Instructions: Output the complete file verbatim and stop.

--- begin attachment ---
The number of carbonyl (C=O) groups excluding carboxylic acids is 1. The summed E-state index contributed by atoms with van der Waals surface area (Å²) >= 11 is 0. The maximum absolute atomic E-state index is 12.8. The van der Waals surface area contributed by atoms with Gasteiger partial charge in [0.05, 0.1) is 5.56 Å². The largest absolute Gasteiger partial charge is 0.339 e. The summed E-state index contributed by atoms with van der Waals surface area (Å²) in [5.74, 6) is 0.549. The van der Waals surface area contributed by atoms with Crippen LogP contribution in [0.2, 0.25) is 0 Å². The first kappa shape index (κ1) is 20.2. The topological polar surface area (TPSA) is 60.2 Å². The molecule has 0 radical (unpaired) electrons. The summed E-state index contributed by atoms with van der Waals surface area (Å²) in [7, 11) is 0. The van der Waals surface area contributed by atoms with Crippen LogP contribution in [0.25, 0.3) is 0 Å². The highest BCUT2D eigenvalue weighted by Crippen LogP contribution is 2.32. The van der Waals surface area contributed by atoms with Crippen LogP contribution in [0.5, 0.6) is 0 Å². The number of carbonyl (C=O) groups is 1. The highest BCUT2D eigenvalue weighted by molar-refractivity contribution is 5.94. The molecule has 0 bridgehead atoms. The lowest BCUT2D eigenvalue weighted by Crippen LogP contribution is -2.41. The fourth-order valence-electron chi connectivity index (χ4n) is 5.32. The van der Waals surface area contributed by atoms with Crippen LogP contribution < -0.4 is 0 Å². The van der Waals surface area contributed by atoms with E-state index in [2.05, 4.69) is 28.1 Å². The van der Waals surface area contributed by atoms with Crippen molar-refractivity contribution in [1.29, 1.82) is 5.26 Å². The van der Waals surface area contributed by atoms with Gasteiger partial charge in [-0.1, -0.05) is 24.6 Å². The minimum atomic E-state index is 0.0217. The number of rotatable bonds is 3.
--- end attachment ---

The number of carbonyl (C=O) groups excluding carboxylic acids is 1. The summed E-state index contributed by atoms with van der Waals surface area (Å²) >= 11 is 0. The maximum absolute atomic E-state index is 12.8. The van der Waals surface area contributed by atoms with Gasteiger partial charge in [0.05, 0.1) is 5.56 Å². The largest absolute Gasteiger partial charge is 0.339 e. The summed E-state index contributed by atoms with van der Waals surface area (Å²) in [5.74, 6) is 0.549. The van der Waals surface area contributed by atoms with Crippen LogP contribution in [0.2, 0.25) is 0 Å². The first kappa shape index (κ1) is 20.2. The topological polar surface area (TPSA) is 60.2 Å². The molecule has 0 radical (unpaired) electrons. The summed E-state index contributed by atoms with van der Waals surface area (Å²) in [7, 11) is 0. The van der Waals surface area contributed by atoms with Crippen LogP contribution in [0.25, 0.3) is 0 Å². The highest BCUT2D eigenvalue weighted by Crippen LogP contribution is 2.32. The van der Waals surface area contributed by atoms with Crippen LogP contribution in [0.5, 0.6) is 0 Å². The number of carbonyl (C=O) groups is 1. The highest BCUT2D eigenvalue weighted by molar-refractivity contribution is 5.94. The molecule has 0 bridgehead atoms. The lowest BCUT2D eigenvalue weighted by Crippen LogP contribution is -2.41. The fourth-order valence-electron chi connectivity index (χ4n) is 5.32. The van der Waals surface area contributed by atoms with Crippen LogP contribution < -0.4 is 0 Å². The van der Waals surface area contributed by atoms with E-state index in [2.05, 4.69) is 28.1 Å². The van der Waals surface area contributed by atoms with Crippen molar-refractivity contribution in [1.29, 1.82) is 5.26 Å². The van der Waals surface area contributed by atoms with Gasteiger partial charge in [-0.1, -0.05) is 24.6 Å². The minimum atomic E-state index is 0.0217. The number of rotatable bonds is 3.